Classic Confusion

You’ll recognise this position, I’m sure. If not, then you should certainly read on. At least one book describes this much anthologised position as the most important pawn ending ever.

If you have any knowledge at all of chess history you’ll know this is Cohn – Rubinstein (St Petersburg 1909) with Black about to play his 25th move.

The game concluded as follows:

25.. Kf6
26. Kd2 Kg5
27. Ke2 Kh4
28. Kf1 Kh3
29. Kg1 e5
30. Kh1 b5
31. Kg1 f5
32. Kh1 g5
33. Kg1 h5
34. Kh1 g4
35. e4 fxe4
36. fxe4 h4
37. Kg1 g3
38. hxg3 hxg3

White resigned here as he’s going to lose his e-pawn.

So far so good, but I’m more interested in what would have happened if, instead of 35. e4, White had tried 35. fxg4 instead.

The annotations on MegaBase (seemingly based on Kmoch and Alekhine) give this variation:

35. fxg4 hxg4
36. Kg1 f4
37. exf4 exf4
38. Kh1 g3
39. hxg3 fxg3
40. f3 g2+
41. Kg1 Kg3
42. f4 Kxf4
43. Kxg2 Ke3

But there’s a big problem with this. Or rather two big problems. Do you see what they are?

Set the position up, pour yourself a cup of coffee, a glass of wine, or whatever you prefer, and see what you come up with.

As it happens, Black could also have won with either 35.. fxg4 (probably simplest) or 35.. Kxg4 but I’d like you to analyse this position.

When you’re ready we can take a closer look.

36. Kg1 f4
37. exf4 exf4
38. Kh1

is fine so far. Now Black should play 38.. f3! followed by moving the king round to the centre of the board. If White tries to take the opposition Black always has the spare move a6 at his disposal. You should confirm for yourself that this is winning.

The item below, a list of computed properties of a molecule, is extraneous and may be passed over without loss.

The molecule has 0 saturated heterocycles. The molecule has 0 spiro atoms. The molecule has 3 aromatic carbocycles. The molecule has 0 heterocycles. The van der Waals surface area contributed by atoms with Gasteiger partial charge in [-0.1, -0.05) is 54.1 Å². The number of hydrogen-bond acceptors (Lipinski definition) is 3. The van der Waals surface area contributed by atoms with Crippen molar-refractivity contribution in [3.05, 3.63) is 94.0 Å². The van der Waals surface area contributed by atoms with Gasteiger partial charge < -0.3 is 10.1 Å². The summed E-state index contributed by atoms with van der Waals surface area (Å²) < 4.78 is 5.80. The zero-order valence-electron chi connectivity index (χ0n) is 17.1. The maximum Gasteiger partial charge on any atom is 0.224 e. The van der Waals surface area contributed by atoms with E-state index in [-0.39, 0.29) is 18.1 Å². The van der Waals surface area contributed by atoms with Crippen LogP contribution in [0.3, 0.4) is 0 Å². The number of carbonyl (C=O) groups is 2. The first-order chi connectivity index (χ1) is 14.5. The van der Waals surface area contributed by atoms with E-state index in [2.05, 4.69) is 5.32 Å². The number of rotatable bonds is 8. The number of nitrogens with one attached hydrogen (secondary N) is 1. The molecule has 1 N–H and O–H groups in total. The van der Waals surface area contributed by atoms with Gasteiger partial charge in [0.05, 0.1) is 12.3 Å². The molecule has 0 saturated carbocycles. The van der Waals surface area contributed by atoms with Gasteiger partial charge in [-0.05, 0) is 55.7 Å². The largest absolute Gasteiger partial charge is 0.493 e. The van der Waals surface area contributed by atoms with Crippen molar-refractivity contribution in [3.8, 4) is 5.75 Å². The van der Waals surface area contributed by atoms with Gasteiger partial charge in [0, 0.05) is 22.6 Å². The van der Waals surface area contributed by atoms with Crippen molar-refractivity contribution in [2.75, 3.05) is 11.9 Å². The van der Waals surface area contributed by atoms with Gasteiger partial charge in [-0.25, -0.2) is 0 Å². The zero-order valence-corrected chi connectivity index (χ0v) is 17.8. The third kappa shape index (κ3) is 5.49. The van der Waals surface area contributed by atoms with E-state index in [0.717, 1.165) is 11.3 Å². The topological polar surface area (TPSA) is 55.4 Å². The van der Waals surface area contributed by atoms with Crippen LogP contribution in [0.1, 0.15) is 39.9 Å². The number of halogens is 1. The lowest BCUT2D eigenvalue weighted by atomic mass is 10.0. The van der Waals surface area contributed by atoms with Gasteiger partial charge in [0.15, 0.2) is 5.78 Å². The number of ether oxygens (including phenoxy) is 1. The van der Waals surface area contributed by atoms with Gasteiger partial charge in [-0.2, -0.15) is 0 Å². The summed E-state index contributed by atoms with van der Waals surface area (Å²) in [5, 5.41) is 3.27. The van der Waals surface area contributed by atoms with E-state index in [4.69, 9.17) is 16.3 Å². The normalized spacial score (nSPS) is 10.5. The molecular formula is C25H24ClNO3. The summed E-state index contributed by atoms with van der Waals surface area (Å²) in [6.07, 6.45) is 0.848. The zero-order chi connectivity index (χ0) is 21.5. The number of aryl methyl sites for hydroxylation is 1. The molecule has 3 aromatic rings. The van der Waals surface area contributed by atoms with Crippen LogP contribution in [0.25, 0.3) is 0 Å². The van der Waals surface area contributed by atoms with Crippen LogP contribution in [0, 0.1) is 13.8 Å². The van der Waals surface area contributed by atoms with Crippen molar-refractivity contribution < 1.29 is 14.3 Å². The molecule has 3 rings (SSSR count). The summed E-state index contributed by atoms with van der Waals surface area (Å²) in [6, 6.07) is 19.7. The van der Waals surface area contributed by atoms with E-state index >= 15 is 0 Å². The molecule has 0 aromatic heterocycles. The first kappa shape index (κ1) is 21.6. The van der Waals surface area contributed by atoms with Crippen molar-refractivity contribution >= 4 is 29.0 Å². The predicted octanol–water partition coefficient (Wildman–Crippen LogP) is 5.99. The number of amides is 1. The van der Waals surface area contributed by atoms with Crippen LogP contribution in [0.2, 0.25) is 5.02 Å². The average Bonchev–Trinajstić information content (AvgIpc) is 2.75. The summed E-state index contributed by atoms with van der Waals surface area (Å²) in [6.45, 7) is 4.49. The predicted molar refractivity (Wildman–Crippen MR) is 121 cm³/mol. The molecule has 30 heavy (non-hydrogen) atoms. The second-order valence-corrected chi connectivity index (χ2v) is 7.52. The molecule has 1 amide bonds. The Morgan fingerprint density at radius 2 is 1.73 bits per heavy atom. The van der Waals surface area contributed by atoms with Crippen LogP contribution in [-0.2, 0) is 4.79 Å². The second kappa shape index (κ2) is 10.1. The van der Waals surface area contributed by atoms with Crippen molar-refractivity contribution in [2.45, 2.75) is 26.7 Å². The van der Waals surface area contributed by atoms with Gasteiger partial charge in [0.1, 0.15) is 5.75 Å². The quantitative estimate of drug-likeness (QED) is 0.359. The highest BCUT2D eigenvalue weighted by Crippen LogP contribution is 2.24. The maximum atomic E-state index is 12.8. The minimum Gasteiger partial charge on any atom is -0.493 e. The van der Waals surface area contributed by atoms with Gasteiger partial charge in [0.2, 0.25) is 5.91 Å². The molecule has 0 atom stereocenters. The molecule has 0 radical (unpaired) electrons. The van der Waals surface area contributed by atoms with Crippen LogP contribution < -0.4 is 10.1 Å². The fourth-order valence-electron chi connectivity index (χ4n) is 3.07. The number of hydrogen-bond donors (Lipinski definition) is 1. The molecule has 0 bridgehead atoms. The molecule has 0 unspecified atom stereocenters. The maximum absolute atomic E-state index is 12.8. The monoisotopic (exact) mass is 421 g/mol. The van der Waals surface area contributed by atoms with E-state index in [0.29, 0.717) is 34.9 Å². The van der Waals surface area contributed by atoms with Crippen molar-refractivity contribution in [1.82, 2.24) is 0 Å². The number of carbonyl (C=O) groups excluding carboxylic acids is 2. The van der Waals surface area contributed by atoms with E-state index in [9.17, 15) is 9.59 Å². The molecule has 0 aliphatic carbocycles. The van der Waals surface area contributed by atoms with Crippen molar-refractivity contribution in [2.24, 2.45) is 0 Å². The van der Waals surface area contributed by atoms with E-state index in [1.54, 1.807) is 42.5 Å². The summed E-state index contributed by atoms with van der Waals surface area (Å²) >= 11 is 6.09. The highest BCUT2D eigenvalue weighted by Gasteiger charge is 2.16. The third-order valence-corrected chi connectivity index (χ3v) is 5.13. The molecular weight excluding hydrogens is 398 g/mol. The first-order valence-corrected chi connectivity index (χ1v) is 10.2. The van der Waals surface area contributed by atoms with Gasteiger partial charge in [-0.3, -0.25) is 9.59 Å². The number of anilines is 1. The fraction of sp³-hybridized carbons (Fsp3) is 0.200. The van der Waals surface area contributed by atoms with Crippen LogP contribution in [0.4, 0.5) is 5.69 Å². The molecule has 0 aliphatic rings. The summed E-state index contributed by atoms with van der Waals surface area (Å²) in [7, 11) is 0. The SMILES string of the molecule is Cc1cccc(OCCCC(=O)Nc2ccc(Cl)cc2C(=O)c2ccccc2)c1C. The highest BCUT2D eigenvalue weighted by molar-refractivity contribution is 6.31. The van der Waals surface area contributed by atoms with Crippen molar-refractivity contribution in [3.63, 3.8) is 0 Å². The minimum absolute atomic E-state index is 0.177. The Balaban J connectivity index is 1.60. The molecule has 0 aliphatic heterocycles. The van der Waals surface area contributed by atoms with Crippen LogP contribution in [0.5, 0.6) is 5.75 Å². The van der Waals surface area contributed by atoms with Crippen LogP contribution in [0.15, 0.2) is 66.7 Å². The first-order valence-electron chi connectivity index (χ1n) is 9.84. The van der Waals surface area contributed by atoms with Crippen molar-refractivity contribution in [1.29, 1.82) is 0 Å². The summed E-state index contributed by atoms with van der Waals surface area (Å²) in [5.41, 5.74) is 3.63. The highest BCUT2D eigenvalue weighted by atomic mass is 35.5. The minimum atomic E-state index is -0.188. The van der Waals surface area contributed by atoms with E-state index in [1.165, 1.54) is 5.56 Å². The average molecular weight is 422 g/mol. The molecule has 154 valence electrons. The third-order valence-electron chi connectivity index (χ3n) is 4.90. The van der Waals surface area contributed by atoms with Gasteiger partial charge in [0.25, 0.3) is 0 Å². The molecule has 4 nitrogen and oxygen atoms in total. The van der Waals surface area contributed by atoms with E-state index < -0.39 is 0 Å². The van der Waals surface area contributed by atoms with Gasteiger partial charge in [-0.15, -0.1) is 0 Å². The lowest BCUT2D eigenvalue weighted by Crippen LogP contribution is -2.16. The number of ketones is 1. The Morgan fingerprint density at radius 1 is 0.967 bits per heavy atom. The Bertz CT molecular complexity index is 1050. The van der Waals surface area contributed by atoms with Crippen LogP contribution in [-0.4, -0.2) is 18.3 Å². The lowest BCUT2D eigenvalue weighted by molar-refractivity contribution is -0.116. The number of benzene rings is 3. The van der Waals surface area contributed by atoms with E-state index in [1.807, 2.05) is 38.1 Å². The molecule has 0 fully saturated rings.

38.. g3?
39. hxg3 fxg3

and now, instead of 40. f3?, the suggestion of MegaBase, White can play:

40. fxg3! (40. Kg1 also draws) hxg3
41. Kg1 Kf3
42. Kf1 Ke3
43. Ke1 Kd3
44. Kd1 Kc3

when White can draw by playing 45. a4!. Again, confirm for yourself that you understand exactly why this is a draw, and also 44. a4 would also have drawn.

So the analysis in MegaBase is inaccurate, with Black’s 38th move and White’s 40th move both being mistakes, as I hope you discovered for yourself.

Now let’s fast forward 106 years and look at the conclusion of a game between two strong GMs. This is Hillarp Persson – Ragger (Helsingor 2015).

Black had just played 44.. f4 here, and White, no doubt remembering the Rubinstein game, foolishly chose to resign.

Not a good idea as the position is completely drawn:

45. Ke2 Kg3
46. Kf1 f3
47. gxf3 Kxf3
48. Ke1 Ke3
49. Kd1 Kd3
50. Kc1 Kc3
51. a4! Kxb4
52. axb5 axb5
53. Kb2!

Extraordinary. I suppose Tiger remembered the position but forgot the details of the analysis and didn’t stop to check it out. It’s good to know that even grandmasters are human.

This article is based on p187 of Zlotnik’s Treasure Trove (New in Chess 2023), which I’ve reviewed here. If you’re a Chess Improver you may well find this book worth reading.

Richard James

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Richard James

Author: Richard James

Richard James is a professional chess teacher and writer living in Twickenham, and working mostly with younger children and beginners. He was the co-founder of Richmond Junior Chess Club in 1975 and its director until 2005. He is the webmaster of chessKIDS academy ( or and, most recently, the author of Chess for Kids and The Right Way to Teach Chess to Kids, both published by Right Way Books. Richard has been a member of Richmond & Twickenham Chess Club since 1966. Richard is a published author and his books can be found at Amazon. Richard is currently promoting minichess (games and puzzles using subsets of chess) for younger children through his website, and writing coaching materials for children (and adults) who want to start playing serious competitive chess, through View all posts by Richard James

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